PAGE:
FEB 12, 2022
Minute 1: Winter Olympians who are also elite runners
Just because they compete on snow and ice, the performance of winter Olympians doesn’t cool down when they switch to dry land. At least 2 of the medalists in Beijing are also accomplished runners – Swedish speed skater Nils van der Poel and American Nordic skier Jessie Diggins. A few years ago, Outside magazine ranked Nordic ski racing as the hardest endurance sport in the world, burning nearly 1,000 calories per hour and requiring head-to-toe strength and prodigious VO2 capacity. Diggins is clearly in amazing physical condition from years of training 2X daily, 6 days a week. At least 3 of those days include running, often on the trails of Vermont’s Green Mountains: “Olympic Gold Medal Skier Jessie Diggins Loves Trail Running.” Her relay partner in winning a gold medal 4 years ago, Kikkan Randall, is now retired from competitive Nordic ski racing, but she is laying down some impressive marathon times. In 2019 she debuted at that distance in New York, shortly after rebounding from stage 2 breast cancer: “Olympic champion Kikkan Randall, cancer survivor, beats NYC Marathon goal.” Randall’s 2:55:12 was almost 4 minutes better than the marathon debut of another crossover endurance athlete named Lance Armstrong a few years prior.
As for the Swedish speedskater, he is so good at his current sport that he almost seems a little bored: “Nils Van Der Poel might be the best speed skater in the world ... but does he even like speed skating?” He told ESPN that "When you're a professional athlete in a sport that sucks as much as speed skating sucks, you've got to find a way to make it suck a little less." So often that means turning to long trail runs to keep himself fit and entertained away from the ice. While taking a break from speedskating in 2019, van der Poel jumped into ultras and immediately began racking up top 5 finishes. Details are in this new story from iRunFar: “Nils van der Poel: Olympic Speedskating Gold Medalist — and Ultrarunner!”
Minute 2: Peloton leadership change spurs controversy
After producing some remarkable wattage during the height of the pandemic, Peloton seems to now be spinning out of control. We greatly admire the Peloton bike as a piece of equipment and love some of their star instructors. Those assets weren’t enough to save the job of CEO John Foley along with 2,800 of his colleagues, however. Things got a little ugly as the new boss took the reins this week according to CNBC: “Peloton CEO Barry McCarthy’s first all-hands meeting ends early as laid-off employees crash it.” McCarthy is an experienced tech exec with success at Netflix and Spotify on his resume. That wasn’t enough to tamp down emotional former employees who logged into the video call to make comments like: “I’m selling all my Peloton apparel to pay my bills!!!” While well-intentioned, it probably rubbed folks the wrong way when terminated employees were given a free Peloton membership for 12 months as part of their exit package. Rumors are rampant that Peloton is now a tempting takeover target: “Peloton is in freefall. These are the companies most likely to buy it.” McCarthy insists that’s not how he rolls: “Do we squander the opportunity in front of us or do we engineer the great comeback story of the post-Covid era?” #PeloToningForYourSins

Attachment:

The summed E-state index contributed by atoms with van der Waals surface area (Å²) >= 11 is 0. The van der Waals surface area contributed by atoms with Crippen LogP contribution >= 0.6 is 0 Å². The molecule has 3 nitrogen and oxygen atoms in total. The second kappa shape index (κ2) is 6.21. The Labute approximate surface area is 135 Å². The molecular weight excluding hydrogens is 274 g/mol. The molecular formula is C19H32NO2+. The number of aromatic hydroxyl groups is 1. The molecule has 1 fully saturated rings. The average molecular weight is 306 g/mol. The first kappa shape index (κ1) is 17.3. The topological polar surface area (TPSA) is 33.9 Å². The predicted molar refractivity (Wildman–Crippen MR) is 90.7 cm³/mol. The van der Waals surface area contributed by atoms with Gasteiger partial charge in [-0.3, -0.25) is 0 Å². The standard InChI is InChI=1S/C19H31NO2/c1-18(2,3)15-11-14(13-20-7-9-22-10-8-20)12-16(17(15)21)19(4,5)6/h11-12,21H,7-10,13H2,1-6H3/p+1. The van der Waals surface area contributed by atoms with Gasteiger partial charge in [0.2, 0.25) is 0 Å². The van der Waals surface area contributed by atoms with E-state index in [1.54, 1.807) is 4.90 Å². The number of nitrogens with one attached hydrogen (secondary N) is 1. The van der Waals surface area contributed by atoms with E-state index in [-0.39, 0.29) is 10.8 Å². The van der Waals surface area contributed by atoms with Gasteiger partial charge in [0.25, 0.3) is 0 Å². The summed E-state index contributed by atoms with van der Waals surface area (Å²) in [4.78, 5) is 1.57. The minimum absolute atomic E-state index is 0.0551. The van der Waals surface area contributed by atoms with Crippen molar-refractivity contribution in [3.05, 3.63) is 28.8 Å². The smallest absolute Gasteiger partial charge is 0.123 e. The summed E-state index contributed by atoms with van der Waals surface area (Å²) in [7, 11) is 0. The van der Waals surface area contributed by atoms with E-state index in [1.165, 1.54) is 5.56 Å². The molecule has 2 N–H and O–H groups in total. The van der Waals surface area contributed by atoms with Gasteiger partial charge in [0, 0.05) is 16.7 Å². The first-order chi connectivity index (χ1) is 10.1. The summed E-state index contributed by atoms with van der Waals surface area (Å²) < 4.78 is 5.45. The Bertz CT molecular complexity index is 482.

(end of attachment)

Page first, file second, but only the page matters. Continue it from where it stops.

Minute 3: Why the Autonomic Nervous System is so important for athletes
We geeked out this week on a couple of new pieces explaining why your Autonomic Nervous System (ANS) is so important. Before you yawn and scroll down, you should know that your ANS plays an important role in not only your endurance, but also in your sex drive. Basically, ANS controls most of the important body functions that you don’t activate yourself. You don’t have to think about taking your next breath or contracting your heart muscle, because your ANS is working silently on behalf of your conscious brain. ANS takes care of things like body temperature, respiratory rate, electrolyte balance and perspiration, so it’s a good idea for athletes to take care of their ANS. Top sports devices like Polar and Whoop measure ANS. Here is Polar’s very helpful explanation: “Autonomic Nervous System – What is an ANS charge?” while Whoop dives into the 2 subgroups of your ANS: “Sympathetic vs. Parasympathetic Nervous Systems: How They Work.” Whoop explains that deep sleep is critical to the health of your ANS which is a key data point captured by their wristband. Polar provides a specific metric to its users called “ANS charge.” They explain that it “measures how well your autonomic nervous system calmed down during the first hours of sleep compared to your usual level over the previous 28 days.”